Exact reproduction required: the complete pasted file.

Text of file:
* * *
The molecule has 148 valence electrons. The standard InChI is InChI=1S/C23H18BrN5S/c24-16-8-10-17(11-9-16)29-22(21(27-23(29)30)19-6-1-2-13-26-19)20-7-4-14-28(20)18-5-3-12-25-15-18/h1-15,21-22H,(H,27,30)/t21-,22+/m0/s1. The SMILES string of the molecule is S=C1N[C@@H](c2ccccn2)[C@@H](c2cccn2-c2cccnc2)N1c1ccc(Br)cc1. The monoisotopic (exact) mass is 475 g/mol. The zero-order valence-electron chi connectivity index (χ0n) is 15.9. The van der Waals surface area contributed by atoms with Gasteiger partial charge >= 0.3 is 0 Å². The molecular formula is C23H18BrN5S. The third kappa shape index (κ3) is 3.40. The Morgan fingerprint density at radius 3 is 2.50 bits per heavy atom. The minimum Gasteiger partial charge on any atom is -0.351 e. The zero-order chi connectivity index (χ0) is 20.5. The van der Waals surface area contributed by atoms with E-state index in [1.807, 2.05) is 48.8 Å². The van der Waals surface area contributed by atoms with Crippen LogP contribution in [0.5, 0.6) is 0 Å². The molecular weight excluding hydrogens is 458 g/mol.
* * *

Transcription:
The molecule has 148 valence electrons. The standard InChI is InChI=1S/C23H18BrN5S/c24-16-8-10-17(11-9-16)29-22(21(27-23(29)30)19-6-1-2-13-26-19)20-7-4-14-28(20)18-5-3-12-25-15-18/h1-15,21-22H,(H,27,30)/t21-,22+/m0/s1. The SMILES string of the molecule is S=C1N[C@@H](c2ccccn2)[C@@H](c2cccn2-c2cccnc2)N1c1ccc(Br)cc1. The monoisotopic (exact) mass is 475 g/mol. The zero-order valence-electron chi connectivity index (χ0n) is 15.9. The van der Waals surface area contributed by atoms with Gasteiger partial charge >= 0.3 is 0 Å². The molecular formula is C23H18BrN5S. The third kappa shape index (κ3) is 3.40. The Morgan fingerprint density at radius 3 is 2.50 bits per heavy atom. The minimum Gasteiger partial charge on any atom is -0.351 e. The zero-order chi connectivity index (χ0) is 20.5. The van der Waals surface area contributed by atoms with E-state index in [1.807, 2.05) is 48.8 Å². The van der Waals surface area contributed by atoms with Crippen LogP contribution in [0.5, 0.6) is 0 Å². The molecular weight excluding hydrogens is 458 g/mol.